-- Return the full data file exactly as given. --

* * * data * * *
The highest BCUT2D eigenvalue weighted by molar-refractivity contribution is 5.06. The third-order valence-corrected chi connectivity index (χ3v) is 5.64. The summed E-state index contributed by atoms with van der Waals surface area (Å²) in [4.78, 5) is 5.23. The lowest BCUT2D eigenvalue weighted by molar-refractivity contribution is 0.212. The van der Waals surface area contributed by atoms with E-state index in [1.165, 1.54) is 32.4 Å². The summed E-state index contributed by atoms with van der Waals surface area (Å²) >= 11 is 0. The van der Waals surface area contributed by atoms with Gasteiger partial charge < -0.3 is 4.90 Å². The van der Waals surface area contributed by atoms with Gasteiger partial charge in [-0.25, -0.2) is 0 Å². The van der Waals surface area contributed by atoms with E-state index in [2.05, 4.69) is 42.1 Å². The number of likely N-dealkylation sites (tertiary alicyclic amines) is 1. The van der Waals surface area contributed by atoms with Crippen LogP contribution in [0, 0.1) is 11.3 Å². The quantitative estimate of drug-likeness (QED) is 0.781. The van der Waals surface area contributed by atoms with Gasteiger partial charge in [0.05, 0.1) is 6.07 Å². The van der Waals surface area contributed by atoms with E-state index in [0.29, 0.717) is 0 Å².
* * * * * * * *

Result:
The highest BCUT2D eigenvalue weighted by molar-refractivity contribution is 5.06. The third-order valence-corrected chi connectivity index (χ3v) is 5.64. The summed E-state index contributed by atoms with van der Waals surface area (Å²) in [4.78, 5) is 5.23. The lowest BCUT2D eigenvalue weighted by molar-refractivity contribution is 0.212. The van der Waals surface area contributed by atoms with E-state index in [1.165, 1.54) is 32.4 Å². The summed E-state index contributed by atoms with van der Waals surface area (Å²) >= 11 is 0. The van der Waals surface area contributed by atoms with Gasteiger partial charge < -0.3 is 4.90 Å². The van der Waals surface area contributed by atoms with Gasteiger partial charge in [-0.25, -0.2) is 0 Å². The van der Waals surface area contributed by atoms with E-state index in [2.05, 4.69) is 42.1 Å². The number of likely N-dealkylation sites (tertiary alicyclic amines) is 1. The van der Waals surface area contributed by atoms with Crippen LogP contribution in [0, 0.1) is 11.3 Å². The quantitative estimate of drug-likeness (QED) is 0.781. The van der Waals surface area contributed by atoms with Gasteiger partial charge in [0.05, 0.1) is 6.07 Å². The van der Waals surface area contributed by atoms with E-state index in [0.29, 0.717) is 0 Å².